Adam Weinstein on Biden’s Afghanistan Remarks



Adam Weinstein, a former U.S. Marine who served in Afghanistan and is now working at Quincy Institute as an analyst on Afghanistan, is available for comment on President Biden’s remarks today on the status of the U.S. withdrawal from Afghanistan.

Please attribute the following quotations to Adam Weinstein, Research Fellow at Quincy Institute for Responsible Statecraft:

  • “No viable alternative to withdrawal was ever put forward that did not involve indefinite U.S. combat operations against the Taliban.”
  • “Afghanistan is entering a fragile post-withdrawal phase and it is incumbent on the Biden administration to remain engaged through aid and diplomacy even after the withdrawal.”
  • “The Taliban lags behind the Afghan security forces in terms of technical capacity. The wild card will be cohesion and resolve to fight. The Afghan military must adjust to a more mobile fighting strategy that is sustainable without direct U.S. support.”
  • “It would be a mistake to leave Afghanistan only to engage in a disjointed whack-a-mole counterterrorism strategy around the world.”
  • “The withdrawal of U.S. troops from Afghanistan is a recognition that no military solution to the conflict exists, much less a U.S.-led one. It should also be a moment to reflect on the avoidable costs paid in American and Afghan lives of Washington’s 20- year intervention.”
  • “The invasion of Afghanistan was originally intended to dismantle al-Qaeda but gradually adopted nation-building language to justify its continuation. Washington made promises that it could not possibly keep and this legacy must be grappled with going forward.”
  • “Intra-Afghan negotiations have lost momentum and the best chance to resuscitate them is through the diplomatic intervention of regional countries.”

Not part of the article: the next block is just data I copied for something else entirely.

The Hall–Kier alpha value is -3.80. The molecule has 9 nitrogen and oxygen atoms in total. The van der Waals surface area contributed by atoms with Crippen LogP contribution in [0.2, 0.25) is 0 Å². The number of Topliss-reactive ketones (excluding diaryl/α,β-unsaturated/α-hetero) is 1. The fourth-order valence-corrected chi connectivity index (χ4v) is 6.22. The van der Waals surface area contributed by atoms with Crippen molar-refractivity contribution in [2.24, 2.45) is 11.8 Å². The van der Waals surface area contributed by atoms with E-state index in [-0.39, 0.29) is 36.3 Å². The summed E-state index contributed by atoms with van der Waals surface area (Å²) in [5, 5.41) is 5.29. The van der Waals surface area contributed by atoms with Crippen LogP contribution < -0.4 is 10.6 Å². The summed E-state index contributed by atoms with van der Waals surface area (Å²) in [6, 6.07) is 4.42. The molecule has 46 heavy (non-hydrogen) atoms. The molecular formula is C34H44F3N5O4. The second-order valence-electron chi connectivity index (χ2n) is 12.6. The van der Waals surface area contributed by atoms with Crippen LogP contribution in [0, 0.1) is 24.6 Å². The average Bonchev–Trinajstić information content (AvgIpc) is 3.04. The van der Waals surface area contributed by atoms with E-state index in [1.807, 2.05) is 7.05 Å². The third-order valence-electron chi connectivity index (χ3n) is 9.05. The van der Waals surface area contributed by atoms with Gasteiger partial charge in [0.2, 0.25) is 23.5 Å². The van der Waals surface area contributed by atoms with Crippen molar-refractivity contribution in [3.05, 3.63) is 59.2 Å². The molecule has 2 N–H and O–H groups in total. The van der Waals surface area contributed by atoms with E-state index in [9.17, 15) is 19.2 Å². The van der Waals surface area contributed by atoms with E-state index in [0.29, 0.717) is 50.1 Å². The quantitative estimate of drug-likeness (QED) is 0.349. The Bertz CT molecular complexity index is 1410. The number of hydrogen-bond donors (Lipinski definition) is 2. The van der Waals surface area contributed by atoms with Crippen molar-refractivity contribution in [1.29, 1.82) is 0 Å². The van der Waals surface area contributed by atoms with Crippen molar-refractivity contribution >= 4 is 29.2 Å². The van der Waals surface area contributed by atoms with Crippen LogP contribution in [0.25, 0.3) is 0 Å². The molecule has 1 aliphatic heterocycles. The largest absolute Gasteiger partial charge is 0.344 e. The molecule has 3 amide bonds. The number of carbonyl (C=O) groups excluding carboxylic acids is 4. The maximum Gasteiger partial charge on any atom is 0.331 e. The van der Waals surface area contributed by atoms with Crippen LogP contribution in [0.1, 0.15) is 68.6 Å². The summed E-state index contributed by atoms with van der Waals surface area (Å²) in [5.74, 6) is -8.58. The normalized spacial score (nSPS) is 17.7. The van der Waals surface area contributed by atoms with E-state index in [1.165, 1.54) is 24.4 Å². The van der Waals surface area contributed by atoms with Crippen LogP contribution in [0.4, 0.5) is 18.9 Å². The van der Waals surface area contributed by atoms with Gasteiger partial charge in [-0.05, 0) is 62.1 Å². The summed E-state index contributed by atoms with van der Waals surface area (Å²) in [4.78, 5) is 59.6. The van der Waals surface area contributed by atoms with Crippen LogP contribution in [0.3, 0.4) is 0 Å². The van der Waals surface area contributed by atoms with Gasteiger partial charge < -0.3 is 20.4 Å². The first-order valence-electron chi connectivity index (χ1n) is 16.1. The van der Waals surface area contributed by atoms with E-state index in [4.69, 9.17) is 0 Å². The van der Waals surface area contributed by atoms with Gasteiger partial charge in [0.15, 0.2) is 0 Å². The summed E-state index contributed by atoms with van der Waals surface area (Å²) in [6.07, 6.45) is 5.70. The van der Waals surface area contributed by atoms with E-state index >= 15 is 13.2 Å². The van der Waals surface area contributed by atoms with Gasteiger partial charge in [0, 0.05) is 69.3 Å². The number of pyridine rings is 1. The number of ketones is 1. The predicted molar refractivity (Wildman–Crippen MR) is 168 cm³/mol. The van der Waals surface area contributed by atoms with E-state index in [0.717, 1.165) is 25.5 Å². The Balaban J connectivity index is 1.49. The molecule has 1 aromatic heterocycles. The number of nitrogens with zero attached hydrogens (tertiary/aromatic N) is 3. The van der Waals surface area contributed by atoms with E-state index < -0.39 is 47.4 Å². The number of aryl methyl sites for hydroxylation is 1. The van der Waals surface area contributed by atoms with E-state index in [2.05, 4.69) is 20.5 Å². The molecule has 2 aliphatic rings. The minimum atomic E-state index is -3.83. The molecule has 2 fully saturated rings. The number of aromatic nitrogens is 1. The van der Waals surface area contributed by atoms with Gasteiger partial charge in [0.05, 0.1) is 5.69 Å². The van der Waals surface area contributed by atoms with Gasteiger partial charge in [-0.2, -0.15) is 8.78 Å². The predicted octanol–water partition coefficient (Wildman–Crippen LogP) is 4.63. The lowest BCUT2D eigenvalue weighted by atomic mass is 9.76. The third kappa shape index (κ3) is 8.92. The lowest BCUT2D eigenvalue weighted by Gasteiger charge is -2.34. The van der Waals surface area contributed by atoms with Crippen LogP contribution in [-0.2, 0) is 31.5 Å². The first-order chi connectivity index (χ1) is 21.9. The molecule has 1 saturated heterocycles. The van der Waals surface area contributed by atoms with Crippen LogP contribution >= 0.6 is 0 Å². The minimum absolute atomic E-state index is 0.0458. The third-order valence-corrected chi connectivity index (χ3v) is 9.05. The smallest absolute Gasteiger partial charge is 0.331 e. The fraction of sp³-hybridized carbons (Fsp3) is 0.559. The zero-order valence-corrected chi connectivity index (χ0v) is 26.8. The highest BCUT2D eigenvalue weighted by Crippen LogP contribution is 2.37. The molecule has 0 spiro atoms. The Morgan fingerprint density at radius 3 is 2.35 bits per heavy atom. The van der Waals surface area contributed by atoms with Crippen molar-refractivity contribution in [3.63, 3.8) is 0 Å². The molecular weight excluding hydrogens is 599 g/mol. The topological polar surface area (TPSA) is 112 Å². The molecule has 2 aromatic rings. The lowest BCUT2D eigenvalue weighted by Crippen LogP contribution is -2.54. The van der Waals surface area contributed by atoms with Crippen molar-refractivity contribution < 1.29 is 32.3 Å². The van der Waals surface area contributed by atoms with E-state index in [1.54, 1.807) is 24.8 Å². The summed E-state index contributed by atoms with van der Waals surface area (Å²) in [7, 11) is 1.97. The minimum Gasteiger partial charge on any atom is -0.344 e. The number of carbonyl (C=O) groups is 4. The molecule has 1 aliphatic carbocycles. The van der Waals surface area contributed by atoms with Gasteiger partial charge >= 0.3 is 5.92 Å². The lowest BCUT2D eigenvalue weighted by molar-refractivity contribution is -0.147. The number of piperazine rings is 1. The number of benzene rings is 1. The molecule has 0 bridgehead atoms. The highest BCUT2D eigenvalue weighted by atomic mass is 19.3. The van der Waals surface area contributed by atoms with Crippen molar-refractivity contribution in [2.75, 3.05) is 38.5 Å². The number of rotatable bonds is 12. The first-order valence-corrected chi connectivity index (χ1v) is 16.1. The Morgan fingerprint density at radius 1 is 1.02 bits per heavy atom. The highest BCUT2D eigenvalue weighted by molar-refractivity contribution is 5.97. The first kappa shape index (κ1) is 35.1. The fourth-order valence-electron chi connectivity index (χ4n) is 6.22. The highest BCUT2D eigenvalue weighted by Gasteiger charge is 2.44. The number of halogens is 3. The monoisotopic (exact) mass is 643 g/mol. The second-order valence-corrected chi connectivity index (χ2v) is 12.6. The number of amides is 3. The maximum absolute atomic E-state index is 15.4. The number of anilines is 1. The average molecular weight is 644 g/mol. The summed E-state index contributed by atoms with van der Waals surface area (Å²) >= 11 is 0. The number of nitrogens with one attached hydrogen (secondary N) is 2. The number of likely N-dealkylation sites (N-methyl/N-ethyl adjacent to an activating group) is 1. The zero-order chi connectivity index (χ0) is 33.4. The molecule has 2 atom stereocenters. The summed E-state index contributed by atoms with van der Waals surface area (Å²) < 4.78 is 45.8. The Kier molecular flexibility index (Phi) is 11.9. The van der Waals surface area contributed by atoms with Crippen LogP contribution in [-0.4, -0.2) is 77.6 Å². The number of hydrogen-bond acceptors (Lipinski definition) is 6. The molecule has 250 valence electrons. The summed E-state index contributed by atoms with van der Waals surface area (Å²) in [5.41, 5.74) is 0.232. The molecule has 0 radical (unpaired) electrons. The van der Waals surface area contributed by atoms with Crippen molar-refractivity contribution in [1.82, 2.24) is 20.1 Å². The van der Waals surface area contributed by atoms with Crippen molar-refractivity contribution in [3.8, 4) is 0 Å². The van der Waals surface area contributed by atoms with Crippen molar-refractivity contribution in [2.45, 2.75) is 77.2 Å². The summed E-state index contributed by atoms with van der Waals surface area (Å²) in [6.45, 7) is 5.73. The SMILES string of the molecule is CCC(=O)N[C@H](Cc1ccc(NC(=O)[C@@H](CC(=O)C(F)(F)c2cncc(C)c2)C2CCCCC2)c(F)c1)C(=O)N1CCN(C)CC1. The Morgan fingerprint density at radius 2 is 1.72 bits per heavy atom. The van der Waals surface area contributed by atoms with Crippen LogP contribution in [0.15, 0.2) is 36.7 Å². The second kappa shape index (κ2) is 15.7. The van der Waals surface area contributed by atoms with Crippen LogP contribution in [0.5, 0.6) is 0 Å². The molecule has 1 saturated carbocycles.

• “A significant number of troops will remain to guard the U.S. Embassy in Kabul from threats and liaise with Afghan security forces but it is crucial to the integrity of U.S. diplomacy that this mission remains narrow.”

If you have additional questions for Adam on this topic, I’d be happy to connect you to him directly for follow up.


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  1. It slowly fades into “nation building light”, by means of seemingly innocent investments targeting “desirables”.
    No one ought ever do that again. Not what we signed up for.

    Does the Quincy Institute agree that we should reduce our military budget by 80% ?

  2. Too many believe this idea that it is complicated getting out. No, it isn’t. I’s just as easy to leave as it was to go there. The Quincey Institute? Soros/Koch funded ‘think tank’. What they really don’t want to mention with all this brain-drained thought provoking blah, blah, blah, is how to extricate without losing control of certain assets. As if the Taliban can’t revive Afghanistan as they did before. The only real problem for Afghanistan? How do they get rid of the western poppy fields and not starve. Reviving the opium growing there was most likely the entire (real) reason we went there in the first place. Anyway, Nixxon showed how easy it was to cut and run from Viet Nam. Viet Nam is still there, the US still exists and both countries are glad we’re gone. Staying and continuing to involve ourselves in THEIR COUNTRY, uninvited, will only draw things out and cause more issues, especially if people believe leaving mercenaries there is a good idea. All this BS about having to really think this out is just more hornswoggling, jockeying for positions is far more likely.

  3. Btw, Mr. Dean and Mr. Duff, we (your readers) would appreciate it if you make the article about that murder of the President of Haiti. Any real tracks of Clinton’s there? Thank you.

  4. Only the political way. USSR couldn’t do anything, but lost around 15000 of soldiers. Now the USA runs away. But to leave vacuum there – it would be the mistake. Complicated country. I will keep my eye on the negotiations of Taliban in Moscow. They have arrived. But the information must be tomorrow, I suppose.

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